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Don't Figure on Surprises in Playoffs

August 27, 2003|MIKE TERRY

The eight qualifiers in the 2003 WNBA playoffs are divided into two groups -- Regulars and New Faces.

History tells us that New Faces usually don't stay long.

Connecticut, Detroit and Minnesota are in the playoffs for the first time. The other teams -- Charlotte, Cleveland, Houston, Sacramento and the Sparks -- already know something about chasing championship rings. But only Houston and Los Angeles have worn them.

Detroit figures to be the story of these playoffs. The Shock features players who are young, big and athletic. Detroit has the league's best record, 25-9, is the highest scoring team this season at 75.1 points a game, is 20-2 when scoring 70 or more points, has home-court advantage throughout the playoffs and seems to be riding a wave of destiny, having gone from worst to first in the Eastern Conference.

But to my way of thinking, the Shock should not be the team to represent the East in the league championship series.

My vote goes to Charlotte.

Two years ago, the Sting reached the league finals, losing to the Sparks. Most of that team is intact. Its core offensive players -- Andrea Stinson, Allison Feaster, Dawn Staley, Shalonda Enis, Tammy Sutton-Brown -- are seasoned, steady pros.

First-year Coach Trudi Lacey, who served as a Sting assistant under Anne Donovan, has a dependable bench led by Kelly Miller, Rushia Brown and Charlotte Smith-Taylor.

Charlotte was only 13th among 14 teams in rebounding, at 28.6 a game, and 12th in scoring at 65.2 points. Still, as one league scout put it, "They are terrific at making teams play their tempo."

The trump card is this -- Charlotte beat Detroit all four times they met this season.

Of course the Sting has to get past Connecticut, and the Shock must knock out Cleveland to reach what could be an epic Eastern Conference final. And neither Connecticut nor Cleveland is a sure thing.

The Sun is the league's fourth highest scoring team (70.1) and has two all-star-caliber players in Nykesha Sales and Shannon Johnson. Connecticut won four of its last five games and beat Indiana, Charlotte and New York to make the playoffs.

The problem is, you never know which Connecticut team will show up. The Sun can look overpowering, as when it racked up 91 points against Houston. Or Sun players can look inept, as in scoring only 45 points against Washington.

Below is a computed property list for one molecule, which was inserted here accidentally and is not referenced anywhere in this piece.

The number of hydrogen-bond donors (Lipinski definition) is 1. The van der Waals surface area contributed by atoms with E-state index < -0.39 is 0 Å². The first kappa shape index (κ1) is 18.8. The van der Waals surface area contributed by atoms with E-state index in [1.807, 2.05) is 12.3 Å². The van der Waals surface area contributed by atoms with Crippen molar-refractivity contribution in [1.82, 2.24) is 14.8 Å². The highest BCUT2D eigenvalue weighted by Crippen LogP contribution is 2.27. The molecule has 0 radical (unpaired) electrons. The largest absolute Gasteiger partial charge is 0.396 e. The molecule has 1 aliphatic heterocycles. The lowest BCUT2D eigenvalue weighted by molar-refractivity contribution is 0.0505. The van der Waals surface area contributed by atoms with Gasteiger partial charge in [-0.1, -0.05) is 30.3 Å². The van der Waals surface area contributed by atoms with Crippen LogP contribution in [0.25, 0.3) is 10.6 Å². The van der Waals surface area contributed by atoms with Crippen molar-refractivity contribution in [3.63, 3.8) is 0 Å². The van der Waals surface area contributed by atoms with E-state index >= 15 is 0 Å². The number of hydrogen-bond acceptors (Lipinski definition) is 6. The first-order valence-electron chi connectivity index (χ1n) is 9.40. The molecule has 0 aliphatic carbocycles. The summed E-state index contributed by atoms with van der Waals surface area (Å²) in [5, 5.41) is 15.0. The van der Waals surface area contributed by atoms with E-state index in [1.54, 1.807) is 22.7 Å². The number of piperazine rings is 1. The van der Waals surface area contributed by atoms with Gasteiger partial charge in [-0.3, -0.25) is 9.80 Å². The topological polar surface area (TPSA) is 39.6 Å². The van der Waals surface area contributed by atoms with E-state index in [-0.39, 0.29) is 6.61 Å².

Cleveland has the worst record of any playoff team, 17-17. And there's not much the Rockers do on offense that should cause Detroit to lose sleep. But they do give up the third-fewest points a game, 65, and defense and half-court action dominate the playoffs. The Rockers are more comfortable with games in the 50s and 60s than the Shock.

I also have the feeling LaToya Thomas is tired of hearing how Detroit's Cheryl Ford is the league's best rookie -- even though Ford is clearly that -- and is looking for the chance to show her up.

In the Western Conference, Houston and Sacramento have arguably the playoffs' most compelling first-round matchup.

The Comets have no mystique left, having failed to get out of the first round since winning the last of their four consecutive league titles in 2000. They are not going into this week's action in the best frame of mind, having lost three in succession and five of their last six.

You have to wonder a) how healthy Sheryl Swoopes is (there are plenty of league whispers that say she isn't), b) if Tina Thompson can carry a team in the playoffs (her playoff scoring average is nearly three points lower than her regular-season average), c) if Coach Van Chancellor can still inspire his core group.

Sacramento won only one of its four games against Houston, but certainly doesn't fear the Comets. Plus, the Monarchs were one of the best teams after the All-Star break, going 11-4. Yolanda Griffith and Tangela Smith are their most dependable scorers. To beat the Comets, Sacramento will need Edna Campbell, DeMya Walker, Ticha Penicheiro or Lady Grooms to provide key points.

As for the Sparks and Lynx, Los Angeles has beaten Minnesota 16 consecutive times. Enough said.

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